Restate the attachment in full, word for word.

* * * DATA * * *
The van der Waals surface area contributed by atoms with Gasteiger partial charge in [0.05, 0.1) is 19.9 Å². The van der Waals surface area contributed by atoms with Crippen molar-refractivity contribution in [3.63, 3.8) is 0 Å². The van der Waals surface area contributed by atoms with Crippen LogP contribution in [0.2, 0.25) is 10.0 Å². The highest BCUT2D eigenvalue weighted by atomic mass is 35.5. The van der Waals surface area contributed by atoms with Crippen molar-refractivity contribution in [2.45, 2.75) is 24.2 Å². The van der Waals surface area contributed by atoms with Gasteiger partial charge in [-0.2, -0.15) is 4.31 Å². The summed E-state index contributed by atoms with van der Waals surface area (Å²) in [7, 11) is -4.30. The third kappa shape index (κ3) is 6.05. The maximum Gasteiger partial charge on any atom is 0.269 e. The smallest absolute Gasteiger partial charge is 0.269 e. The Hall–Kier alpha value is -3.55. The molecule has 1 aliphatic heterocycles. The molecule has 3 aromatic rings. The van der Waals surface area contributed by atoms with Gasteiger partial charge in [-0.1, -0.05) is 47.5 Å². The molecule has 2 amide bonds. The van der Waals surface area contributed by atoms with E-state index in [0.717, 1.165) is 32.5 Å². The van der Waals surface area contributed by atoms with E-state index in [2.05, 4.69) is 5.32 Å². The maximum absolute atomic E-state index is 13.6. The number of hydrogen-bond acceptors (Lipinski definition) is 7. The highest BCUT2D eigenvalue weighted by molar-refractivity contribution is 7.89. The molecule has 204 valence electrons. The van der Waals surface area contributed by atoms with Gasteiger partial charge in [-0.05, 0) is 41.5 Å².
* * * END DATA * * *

The van der Waals surface area contributed by atoms with Gasteiger partial charge in [0.05, 0.1) is 19.9 Å². The van der Waals surface area contributed by atoms with Crippen molar-refractivity contribution in [3.63, 3.8) is 0 Å². The van der Waals surface area contributed by atoms with Crippen LogP contribution in [0.2, 0.25) is 10.0 Å². The highest BCUT2D eigenvalue weighted by atomic mass is 35.5. The van der Waals surface area contributed by atoms with Crippen molar-refractivity contribution in [2.45, 2.75) is 24.2 Å². The van der Waals surface area contributed by atoms with Gasteiger partial charge in [-0.2, -0.15) is 4.31 Å². The summed E-state index contributed by atoms with van der Waals surface area (Å²) in [7, 11) is -4.30. The third kappa shape index (κ3) is 6.05. The maximum Gasteiger partial charge on any atom is 0.269 e. The smallest absolute Gasteiger partial charge is 0.269 e. The Hall–Kier alpha value is -3.55. The molecule has 1 aliphatic heterocycles. The molecule has 3 aromatic rings. The van der Waals surface area contributed by atoms with Gasteiger partial charge in [-0.1, -0.05) is 47.5 Å². The molecule has 2 amide bonds. The van der Waals surface area contributed by atoms with E-state index in [0.717, 1.165) is 32.5 Å². The van der Waals surface area contributed by atoms with E-state index in [2.05, 4.69) is 5.32 Å². The maximum absolute atomic E-state index is 13.6. The number of hydrogen-bond acceptors (Lipinski definition) is 7. The highest BCUT2D eigenvalue weighted by molar-refractivity contribution is 7.89. The molecule has 204 valence electrons. The van der Waals surface area contributed by atoms with Gasteiger partial charge in [-0.05, 0) is 41.5 Å².